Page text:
Though it is far too early to start speculating on the Oscar race, the calendar year is half over, and by this time a year ago, several of the best films of 2001 (“Shrek,” “Memento,” “Moulin Rouge,” “A.I.: Artificial Intelligence” and “The Pledge”) had all opened at local theaters.
So here’s one critic’s opinion of the 10 best films that have opened thus far in 2002.
Number 10 “The Rookie”—Many claim Hollywood does not make films like this anymore. Here is a smart, moving family film which is neither animated nor filled with special effects. It tells a simple, sincere, true story of a man who is challenged to follow his dream, and lives up to the challenge. Filled with humor, emotion and drama, there will probably not be another G-rated film this year which has a broader audience than this one.
Number 9 “Spider-Man”—The film follows the same formula of every superhero film which has gone before, but simply does it smarter than the others have. With almost half the film dealing with the Spider-Man’s back story, the audience feels involved with this character long before he is saving the world from the evil Green Lantern. It also does not hurt that the moral of the film, “With great power comes great responsibility,” echoes the words of an ancient Hebrew Prophet, “Of those who are given much, much is required.”
Number 8 “Insomnia”—This well-crafted film with award-worthy performances and some startling images is so much more than a murder mystery. It is an exploration of human character, integrity and truth. Though it lacks the weight of the ambiguous ending in the original Norwegian version upon which it was based, this film is still one of the best released thus far this year.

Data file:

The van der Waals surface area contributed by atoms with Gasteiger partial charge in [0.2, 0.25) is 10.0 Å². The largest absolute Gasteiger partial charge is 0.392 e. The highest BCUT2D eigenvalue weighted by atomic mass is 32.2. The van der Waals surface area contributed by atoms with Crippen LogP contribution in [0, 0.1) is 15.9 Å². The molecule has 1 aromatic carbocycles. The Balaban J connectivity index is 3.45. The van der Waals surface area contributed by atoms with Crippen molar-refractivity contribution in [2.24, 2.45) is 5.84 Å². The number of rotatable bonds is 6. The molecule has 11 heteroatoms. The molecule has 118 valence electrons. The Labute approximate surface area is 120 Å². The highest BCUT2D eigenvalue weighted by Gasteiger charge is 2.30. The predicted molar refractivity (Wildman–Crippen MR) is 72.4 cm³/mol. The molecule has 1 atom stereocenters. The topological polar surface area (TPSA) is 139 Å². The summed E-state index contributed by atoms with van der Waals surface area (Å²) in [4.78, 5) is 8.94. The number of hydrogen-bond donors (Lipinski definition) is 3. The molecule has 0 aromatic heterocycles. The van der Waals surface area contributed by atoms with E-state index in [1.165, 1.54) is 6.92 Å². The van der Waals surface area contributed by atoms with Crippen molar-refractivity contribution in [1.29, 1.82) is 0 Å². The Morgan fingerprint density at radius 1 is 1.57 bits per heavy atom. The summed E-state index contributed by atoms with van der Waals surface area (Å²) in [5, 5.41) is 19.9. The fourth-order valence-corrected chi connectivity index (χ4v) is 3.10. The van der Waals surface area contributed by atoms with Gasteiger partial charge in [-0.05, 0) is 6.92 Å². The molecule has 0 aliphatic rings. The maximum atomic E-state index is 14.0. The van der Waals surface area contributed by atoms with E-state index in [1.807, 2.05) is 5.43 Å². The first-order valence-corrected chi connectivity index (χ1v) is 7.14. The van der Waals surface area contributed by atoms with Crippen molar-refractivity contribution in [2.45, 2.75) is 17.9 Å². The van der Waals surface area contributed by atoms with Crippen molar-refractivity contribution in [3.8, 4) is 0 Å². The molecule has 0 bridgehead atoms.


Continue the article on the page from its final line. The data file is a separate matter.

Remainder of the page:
Number 7 “Frailty”—Almost everyone who saw this little film has debated what it means. Is the father called by God for the special mission he claims he received in a vision? One son believes his father; the other is terrified by what he can only believe is insanity. Most audience members leave unsure of which son was right. It is fine for a film not to answer all the questions it asks, as long as it is made as exceptionally well as “Frailty.” A horror film, a family drama and a discussion on the nature of God’s call are all found in one very profound movie.
Number 6 “About a Boy”—This is easily the best comedy of the year so far. “Boy” is filled with many humorous moments about parenting, dating and human nature. Hugh Grant is much less charming than usual, but he is perfect as the self-centered lout who discovers there is more to life than satisfying oneself. In a summer filled with heroes single-handedly saving the world, it is nice to see a film where the hero learns that being the center of the world is not what life is all about.
Number 5 “Changing Lanes”—In this age of road rage, here is a film which dares to ask the question, “Will anyone be the Good Samaritan and do the righteous thing when his world starts to crumble?” Swerving from one parallel story to the other with the pace of frantic commuters, this film holds the audience as the characters ponder taking the high road of righteousness rather than the low road of vengeance.